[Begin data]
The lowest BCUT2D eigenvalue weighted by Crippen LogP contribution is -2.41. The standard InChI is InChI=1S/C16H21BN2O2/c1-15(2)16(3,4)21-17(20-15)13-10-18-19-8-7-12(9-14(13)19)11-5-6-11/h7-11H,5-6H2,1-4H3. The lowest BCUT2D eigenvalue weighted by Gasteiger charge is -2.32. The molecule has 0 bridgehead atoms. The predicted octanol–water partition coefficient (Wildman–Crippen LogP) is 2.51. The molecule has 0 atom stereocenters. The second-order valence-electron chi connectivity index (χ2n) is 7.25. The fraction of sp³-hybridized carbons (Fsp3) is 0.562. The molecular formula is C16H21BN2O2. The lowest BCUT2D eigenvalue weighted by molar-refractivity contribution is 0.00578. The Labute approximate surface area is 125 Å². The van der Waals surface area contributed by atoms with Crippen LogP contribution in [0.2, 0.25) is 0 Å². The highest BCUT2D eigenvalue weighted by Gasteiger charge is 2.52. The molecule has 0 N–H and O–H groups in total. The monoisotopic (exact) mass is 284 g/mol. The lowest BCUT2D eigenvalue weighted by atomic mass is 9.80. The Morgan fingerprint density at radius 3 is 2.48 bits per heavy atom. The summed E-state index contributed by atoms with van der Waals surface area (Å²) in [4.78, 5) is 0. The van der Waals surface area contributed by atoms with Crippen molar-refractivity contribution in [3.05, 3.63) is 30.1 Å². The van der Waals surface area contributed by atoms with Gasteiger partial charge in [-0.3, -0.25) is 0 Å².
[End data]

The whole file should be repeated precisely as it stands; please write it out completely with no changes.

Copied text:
The lowest BCUT2D eigenvalue weighted by Crippen LogP contribution is -2.41. The standard InChI is InChI=1S/C16H21BN2O2/c1-15(2)16(3,4)21-17(20-15)13-10-18-19-8-7-12(9-14(13)19)11-5-6-11/h7-11H,5-6H2,1-4H3. The lowest BCUT2D eigenvalue weighted by Gasteiger charge is -2.32. The molecule has 0 bridgehead atoms. The predicted octanol–water partition coefficient (Wildman–Crippen LogP) is 2.51. The molecule has 0 atom stereocenters. The second-order valence-electron chi connectivity index (χ2n) is 7.25. The fraction of sp³-hybridized carbons (Fsp3) is 0.562. The molecular formula is C16H21BN2O2. The lowest BCUT2D eigenvalue weighted by molar-refractivity contribution is 0.00578. The Labute approximate surface area is 125 Å². The van der Waals surface area contributed by atoms with Crippen LogP contribution in [0.2, 0.25) is 0 Å². The highest BCUT2D eigenvalue weighted by Gasteiger charge is 2.52. The molecule has 0 N–H and O–H groups in total. The monoisotopic (exact) mass is 284 g/mol. The lowest BCUT2D eigenvalue weighted by atomic mass is 9.80. The Morgan fingerprint density at radius 3 is 2.48 bits per heavy atom. The summed E-state index contributed by atoms with van der Waals surface area (Å²) in [4.78, 5) is 0. The van der Waals surface area contributed by atoms with Crippen molar-refractivity contribution in [3.05, 3.63) is 30.1 Å². The van der Waals surface area contributed by atoms with Gasteiger partial charge in [-0.3, -0.25) is 0 Å².